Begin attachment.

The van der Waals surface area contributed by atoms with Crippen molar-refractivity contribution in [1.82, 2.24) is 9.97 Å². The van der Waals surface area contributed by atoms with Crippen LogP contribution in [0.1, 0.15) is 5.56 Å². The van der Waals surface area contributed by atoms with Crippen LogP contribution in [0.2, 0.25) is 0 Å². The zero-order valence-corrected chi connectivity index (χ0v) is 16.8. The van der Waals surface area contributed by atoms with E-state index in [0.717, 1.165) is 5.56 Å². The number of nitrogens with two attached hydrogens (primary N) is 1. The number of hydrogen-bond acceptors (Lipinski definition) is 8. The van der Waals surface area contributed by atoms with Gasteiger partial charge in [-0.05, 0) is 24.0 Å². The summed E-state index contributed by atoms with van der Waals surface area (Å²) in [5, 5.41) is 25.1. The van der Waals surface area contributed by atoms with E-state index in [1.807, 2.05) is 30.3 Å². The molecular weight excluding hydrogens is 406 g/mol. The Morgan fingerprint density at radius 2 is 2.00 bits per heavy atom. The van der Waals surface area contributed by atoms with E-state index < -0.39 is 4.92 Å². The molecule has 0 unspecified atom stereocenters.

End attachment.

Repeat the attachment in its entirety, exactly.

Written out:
The van der Waals surface area contributed by atoms with Crippen molar-refractivity contribution in [1.82, 2.24) is 9.97 Å². The van der Waals surface area contributed by atoms with Crippen LogP contribution in [0.1, 0.15) is 5.56 Å². The van der Waals surface area contributed by atoms with Crippen LogP contribution in [0.2, 0.25) is 0 Å². The zero-order valence-corrected chi connectivity index (χ0v) is 16.8. The van der Waals surface area contributed by atoms with E-state index in [0.717, 1.165) is 5.56 Å². The number of nitrogens with two attached hydrogens (primary N) is 1. The number of hydrogen-bond acceptors (Lipinski definition) is 8. The van der Waals surface area contributed by atoms with Gasteiger partial charge in [-0.05, 0) is 24.0 Å². The summed E-state index contributed by atoms with van der Waals surface area (Å²) in [5, 5.41) is 25.1. The van der Waals surface area contributed by atoms with E-state index in [1.807, 2.05) is 30.3 Å². The molecular weight excluding hydrogens is 406 g/mol. The Morgan fingerprint density at radius 2 is 2.00 bits per heavy atom. The van der Waals surface area contributed by atoms with E-state index < -0.39 is 4.92 Å². The molecule has 0 unspecified atom stereocenters.